Implementing the UN Declaration on the rights of Indigenous Peoples and International Human Rights Law through the recognition of ICCAs, Stan Stevens, 2010, Policy Matters no 17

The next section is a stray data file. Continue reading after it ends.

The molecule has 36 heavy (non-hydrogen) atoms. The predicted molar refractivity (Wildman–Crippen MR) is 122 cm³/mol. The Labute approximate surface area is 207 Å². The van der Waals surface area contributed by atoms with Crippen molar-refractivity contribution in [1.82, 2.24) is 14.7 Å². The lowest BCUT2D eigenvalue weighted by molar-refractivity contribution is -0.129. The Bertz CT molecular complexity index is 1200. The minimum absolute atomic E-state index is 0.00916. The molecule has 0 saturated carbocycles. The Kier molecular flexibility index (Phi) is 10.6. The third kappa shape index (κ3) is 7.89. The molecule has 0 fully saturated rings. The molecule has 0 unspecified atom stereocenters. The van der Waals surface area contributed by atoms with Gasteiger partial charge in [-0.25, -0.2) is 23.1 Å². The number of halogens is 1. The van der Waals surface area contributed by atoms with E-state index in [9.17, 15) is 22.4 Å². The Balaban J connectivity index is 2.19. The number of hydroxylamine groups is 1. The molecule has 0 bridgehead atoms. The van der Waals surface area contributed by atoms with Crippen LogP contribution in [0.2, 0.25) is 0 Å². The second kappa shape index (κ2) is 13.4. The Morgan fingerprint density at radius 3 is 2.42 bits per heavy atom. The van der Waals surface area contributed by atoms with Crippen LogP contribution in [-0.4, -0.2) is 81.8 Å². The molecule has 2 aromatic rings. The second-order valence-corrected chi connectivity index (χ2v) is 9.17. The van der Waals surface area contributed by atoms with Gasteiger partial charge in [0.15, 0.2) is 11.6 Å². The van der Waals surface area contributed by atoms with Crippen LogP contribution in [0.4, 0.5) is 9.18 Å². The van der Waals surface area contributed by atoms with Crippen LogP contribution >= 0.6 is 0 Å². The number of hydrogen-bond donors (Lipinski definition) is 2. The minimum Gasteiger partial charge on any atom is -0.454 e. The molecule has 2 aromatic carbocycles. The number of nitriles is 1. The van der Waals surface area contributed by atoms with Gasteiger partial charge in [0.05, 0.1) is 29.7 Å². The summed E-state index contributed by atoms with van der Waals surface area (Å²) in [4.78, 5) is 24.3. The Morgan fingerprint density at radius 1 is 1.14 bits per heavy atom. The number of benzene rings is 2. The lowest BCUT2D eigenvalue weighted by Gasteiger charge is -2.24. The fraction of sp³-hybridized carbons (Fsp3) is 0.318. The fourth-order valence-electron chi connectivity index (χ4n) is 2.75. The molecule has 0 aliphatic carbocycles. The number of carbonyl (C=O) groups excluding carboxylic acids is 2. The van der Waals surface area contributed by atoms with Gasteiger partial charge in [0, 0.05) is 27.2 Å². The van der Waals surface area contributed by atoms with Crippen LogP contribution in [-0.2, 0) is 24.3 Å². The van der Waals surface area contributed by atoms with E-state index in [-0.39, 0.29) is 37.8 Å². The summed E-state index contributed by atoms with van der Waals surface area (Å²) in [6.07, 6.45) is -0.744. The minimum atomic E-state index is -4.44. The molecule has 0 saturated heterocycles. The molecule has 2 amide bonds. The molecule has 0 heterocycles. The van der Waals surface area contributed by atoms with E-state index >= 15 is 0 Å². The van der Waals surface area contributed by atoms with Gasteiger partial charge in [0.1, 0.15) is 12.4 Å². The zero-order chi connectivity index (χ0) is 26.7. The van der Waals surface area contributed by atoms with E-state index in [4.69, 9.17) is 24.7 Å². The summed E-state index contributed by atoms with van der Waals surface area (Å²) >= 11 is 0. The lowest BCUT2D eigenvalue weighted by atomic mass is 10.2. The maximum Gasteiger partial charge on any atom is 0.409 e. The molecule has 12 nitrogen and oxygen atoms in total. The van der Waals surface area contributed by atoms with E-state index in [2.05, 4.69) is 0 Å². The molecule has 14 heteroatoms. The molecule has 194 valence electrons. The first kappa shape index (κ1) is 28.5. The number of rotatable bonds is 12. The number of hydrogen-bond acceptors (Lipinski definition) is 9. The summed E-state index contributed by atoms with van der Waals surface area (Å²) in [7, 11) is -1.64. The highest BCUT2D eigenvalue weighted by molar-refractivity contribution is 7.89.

Abstract: Appropriate recognition and respect for Indigenous Peoples’ Territories and Areas Conserved by Indigenous Peoples and Local Communities (ICCAs) are critical components of the International Union for Conservation of Nature’s new protected area paradigm policies and contribute significantly to implementing the Convention on Biological Diversity’s Articles 8(j) and 10(c) and Programme of Work on Protected Areas. ICCAs are also supported by and embody many internationally-affirmed human rights. As such, the appropriate and rights-based legal recognition of ICCAs should become an important means of ‘best practice’ implementation of the United Nations Declaration on the Rights of Indigenous Peoples and other international human rights instruments, as well as an important remedy and redress for violations of human rights associated with the establishment and governance of protected areas in Indigenous peoples’ territories. An analysis of Sherpa ICCAs in Sagarmatha (Chomolungma/Mount Everest) National Park and World Heritage Site illustrates the need for increased and appropriate recognition of ICCAs as a prerequisite to the realisation of these rights.